In July 1947, India’s last Viceroy, Lord Louis Mountbatten, stood before New Delhi’s Chamber of Princes to deliver the most important speech of his career.
He had just three weeks to convince over 550 sovereign princely states-some tiny, some the size of Britain-to become part of a free India.
Once Britain’s most faithful allies, the princes could choose between joining India or Pakistan, or declaring independence.
This is a saga of intrigue, brinkmanship and broken promises, wrought by Mountbatten and two of independent India’s founding fathers: the country’s most senior civil servant, V.P. Menon, and Congress strongman Vallabhbhai Patel.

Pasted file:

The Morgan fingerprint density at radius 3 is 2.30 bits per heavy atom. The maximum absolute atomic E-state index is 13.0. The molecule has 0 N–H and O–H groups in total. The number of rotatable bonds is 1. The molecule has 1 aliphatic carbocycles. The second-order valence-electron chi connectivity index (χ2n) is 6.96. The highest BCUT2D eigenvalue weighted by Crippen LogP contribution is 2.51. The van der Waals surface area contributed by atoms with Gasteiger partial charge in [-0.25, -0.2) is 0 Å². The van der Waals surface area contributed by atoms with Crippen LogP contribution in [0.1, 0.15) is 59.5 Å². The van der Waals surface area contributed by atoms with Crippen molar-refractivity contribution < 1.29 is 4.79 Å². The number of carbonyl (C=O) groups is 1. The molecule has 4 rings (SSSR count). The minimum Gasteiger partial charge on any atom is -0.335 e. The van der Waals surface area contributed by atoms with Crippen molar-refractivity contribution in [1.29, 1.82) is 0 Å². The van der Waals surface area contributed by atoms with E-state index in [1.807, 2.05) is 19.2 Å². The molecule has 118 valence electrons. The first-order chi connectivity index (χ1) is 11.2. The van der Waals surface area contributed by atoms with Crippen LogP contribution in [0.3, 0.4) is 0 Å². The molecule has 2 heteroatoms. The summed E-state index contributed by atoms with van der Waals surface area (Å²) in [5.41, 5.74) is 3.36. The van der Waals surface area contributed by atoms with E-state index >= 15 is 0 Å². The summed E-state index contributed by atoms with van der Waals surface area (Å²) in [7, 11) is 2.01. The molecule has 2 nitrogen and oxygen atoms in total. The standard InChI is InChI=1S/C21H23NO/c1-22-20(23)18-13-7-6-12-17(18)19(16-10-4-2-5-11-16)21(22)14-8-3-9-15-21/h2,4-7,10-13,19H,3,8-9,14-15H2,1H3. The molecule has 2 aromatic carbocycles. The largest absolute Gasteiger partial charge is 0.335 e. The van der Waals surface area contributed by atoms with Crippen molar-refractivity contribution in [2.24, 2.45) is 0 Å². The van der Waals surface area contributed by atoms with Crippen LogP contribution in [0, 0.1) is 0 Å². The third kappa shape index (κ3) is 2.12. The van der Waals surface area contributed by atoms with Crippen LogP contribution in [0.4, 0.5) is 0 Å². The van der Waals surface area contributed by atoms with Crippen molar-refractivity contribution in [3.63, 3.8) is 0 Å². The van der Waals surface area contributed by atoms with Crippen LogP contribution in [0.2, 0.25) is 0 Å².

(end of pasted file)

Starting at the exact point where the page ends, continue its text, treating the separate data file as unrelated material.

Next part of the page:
What India’s architects described as a ‘bloodless revolution’ was anything but, as violence engulfed Kashmir and Indian troops crushed Hyderabad’s dreams of independence.
Most princes accepted the inevitable, exchanging their power for guarantees of privileges and titles in perpetuity.
But these dynasties were still led to extinction-not by the sword, but by political expediency-leaving them with little more than fading memories of a glorified past.